22 thoughts on “South Korean president’s ‘Rasputin’ spiritualist-financial scandal

  1. Pingback: Koreans demand resignation of corrupt president | Dear Kitty. Some blog

  2. Pingback: Samsung in Korean presidential cult scandal | Dear Kitty. Some blog

  3. Pingback: Koreans protest against corrupt government, worldwide solidaity | Dear Kitty. Some blog

  4. Pingback: South Korea’s religious cult and arms trade scandals | Dear Kitty. Some blog

  5. Pingback: Viagra discovered in in South Korean presidential offices | Dear Kitty. Some blog

  6. Pingback: #Notmypresident in South Korea | Dear Kitty. Some blog

  7. Pingback: South Korean corruption and economic problems | Dear Kitty. Some blog

  8. Pingback: South Korean general strike today | Dear Kitty. Some blog

  9. Pingback: South Korean President Park impeached | Dear Kitty. Some blog

  10. Pingback: South Korean artists blacklisted for opposing corrupt president | Dear Kitty. Some blog

  11. On December 30, 1916, Grigori Rasputin, the Siberian-born religious mystic who had exerted inordinate influence over the Tsarist regime, and had a particularly close relationship with the Tsarina, was murdered in Petrograd. The assassination was a symptom of the increasingly crisis-ridden character of the autocracy which had ruled Russia for centuries, amid heavy Russian defeats in the First World War and mounting opposition in the working class.

    With Tsar Nicholas II at the front in personal command of Russian forces, the Tsarina had granted almost complete power in Petrograd to Rasputin. Ministers and government officials were routinely removed at Rasputin’s behest, and replaced by his cronies.

    In the middle of November, Paul Milyukov, a leader of the Constitutional Democratic Party, denounced the Tsarina, Rasputin and the conduct of the government in the Duma, the Russian parliament. “Is this folly or treason?” Milyukov asked. Even the extreme right-wing deputies joined in the denunciation of the government.

    In late December, the Duma issued a declaration against the “dark forces,” referring to Rasputin and his cohorts, who it accused of “undermining the country’s best efforts to conduct the war and creating disorganization in all departments of the government and in the interior.” The Council of the Empire and the Council of the Nobles passed the same resolution.

    On December 30, Rasputin was invited to the home of Prince Felix Yusupov, husband of the Tsar’s niece. Yusupov and a group of conspirators first sought to poison Rasputin with cyanide. When this failed, they shot him. He managed to survive. The assassins battered him and dropped his body in the Neva River where it was found three days later.

    In his History of the Russian Revolution, Trotsky noted that the murder occurred amid murmurings of a “palace coup” within Russian ruling and aristocratic circles, concerned over the implications of the deepening crisis of the Tsarist autocracy. The Tsar and Tsarina responded to the assassination by promoting Rasputin’s cronies, and banishing a number of aristocratic figures implicated in the killing.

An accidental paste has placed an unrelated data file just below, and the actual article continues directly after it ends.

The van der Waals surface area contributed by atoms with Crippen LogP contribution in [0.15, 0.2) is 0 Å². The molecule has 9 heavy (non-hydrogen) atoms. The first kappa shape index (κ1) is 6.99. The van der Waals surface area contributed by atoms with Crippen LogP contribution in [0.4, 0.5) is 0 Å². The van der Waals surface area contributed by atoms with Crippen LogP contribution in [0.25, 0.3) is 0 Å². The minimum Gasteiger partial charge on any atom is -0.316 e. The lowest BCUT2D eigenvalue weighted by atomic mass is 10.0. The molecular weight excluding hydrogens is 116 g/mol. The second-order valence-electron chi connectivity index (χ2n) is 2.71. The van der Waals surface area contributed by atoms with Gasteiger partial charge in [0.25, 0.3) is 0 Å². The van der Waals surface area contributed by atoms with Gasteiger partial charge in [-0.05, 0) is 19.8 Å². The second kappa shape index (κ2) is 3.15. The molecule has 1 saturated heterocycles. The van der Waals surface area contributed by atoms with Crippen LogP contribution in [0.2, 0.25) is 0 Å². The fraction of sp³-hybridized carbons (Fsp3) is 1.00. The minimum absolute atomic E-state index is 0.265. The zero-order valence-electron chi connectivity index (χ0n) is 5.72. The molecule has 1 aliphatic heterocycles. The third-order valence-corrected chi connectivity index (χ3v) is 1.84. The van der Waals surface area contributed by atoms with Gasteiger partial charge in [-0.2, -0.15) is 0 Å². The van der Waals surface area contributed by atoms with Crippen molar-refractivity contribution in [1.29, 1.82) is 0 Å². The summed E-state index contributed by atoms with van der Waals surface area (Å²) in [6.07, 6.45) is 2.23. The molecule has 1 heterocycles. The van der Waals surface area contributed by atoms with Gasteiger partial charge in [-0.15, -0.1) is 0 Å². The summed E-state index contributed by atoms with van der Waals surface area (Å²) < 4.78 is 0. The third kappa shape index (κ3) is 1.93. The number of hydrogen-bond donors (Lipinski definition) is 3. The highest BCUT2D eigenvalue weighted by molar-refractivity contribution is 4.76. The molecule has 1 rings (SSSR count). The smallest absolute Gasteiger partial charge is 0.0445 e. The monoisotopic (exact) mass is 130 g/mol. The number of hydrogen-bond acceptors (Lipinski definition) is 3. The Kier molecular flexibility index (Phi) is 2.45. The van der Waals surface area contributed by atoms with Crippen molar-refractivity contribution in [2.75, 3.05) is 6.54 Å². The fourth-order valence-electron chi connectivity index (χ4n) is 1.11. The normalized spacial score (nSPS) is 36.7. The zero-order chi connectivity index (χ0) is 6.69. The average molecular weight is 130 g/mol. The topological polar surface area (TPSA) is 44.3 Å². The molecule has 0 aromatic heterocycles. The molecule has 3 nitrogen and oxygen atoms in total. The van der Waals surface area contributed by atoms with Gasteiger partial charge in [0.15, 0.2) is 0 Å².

Trotsky noted that within 10 weeks of Rasputin’s murder, the regime would fall in the February revolution of 1917. He wrote, “The murder of Rasputin played a colossal role, but a very different one from that upon which its perpetrators and inspirers had counted. It did not weaken the crisis, but sharpened it. People talked of the murder everywhere: in the palaces, in the staffs, at the factories, and in the peasant’s huts. The inference drew itself: even the grand dukes have no other recourse against the leprous camarilla except poison and the revolver. The poet Blok wrote of the murder of Rasputin: ‘The bullet which killed him reached the very heart of the ruling dynasty’.”

    http://www.wsws.org/en/articles/2016/12/28/twih-d28.html#75

  12. Pingback: Korean Buddhist monk’s self-immolation in pro-‘comfort women’ protest | Dear Kitty. Some blog

  13. Pingback: Samsung boss suspect in Korean corruption scandal | Dear Kitty. Some blog

  14. Pingback: Koreans commemorate crimes against ‘comfort women’ | Dear Kitty. Some blog

  15. Pingback: Samsung boss to be arrested | Dear Kitty. Some blog

  16. Pingback: Samsung boss arrested in South Korean bribery scandal | Dear Kitty. Some blog

  17. Pingback: South Korean president-Samsung corruption update | Dear Kitty. Some blog

  18. Pingback: South Korean Gwanju massacre, investigation at last | Dear Kitty. Some blog

  19. Pingback: Trump militarism, greed endangers Korean, worldwide environment | Dear Kitty. Some blog

  20. Pingback: Turkish regime bans evolution science from schools | Dear Kitty. Some blog

Leave a Reply

Fill in your details below or click an icon to log in:

WordPress.com Logo

You are commenting using your WordPress.com account. Log Out / Change )

Twitter picture

You are commenting using your Twitter account. Log Out / Change )

Facebook photo

You are commenting using your Facebook account. Log Out / Change )

Google+ photo

You are commenting using your Google+ account. Log Out / Change )

Connecting to %s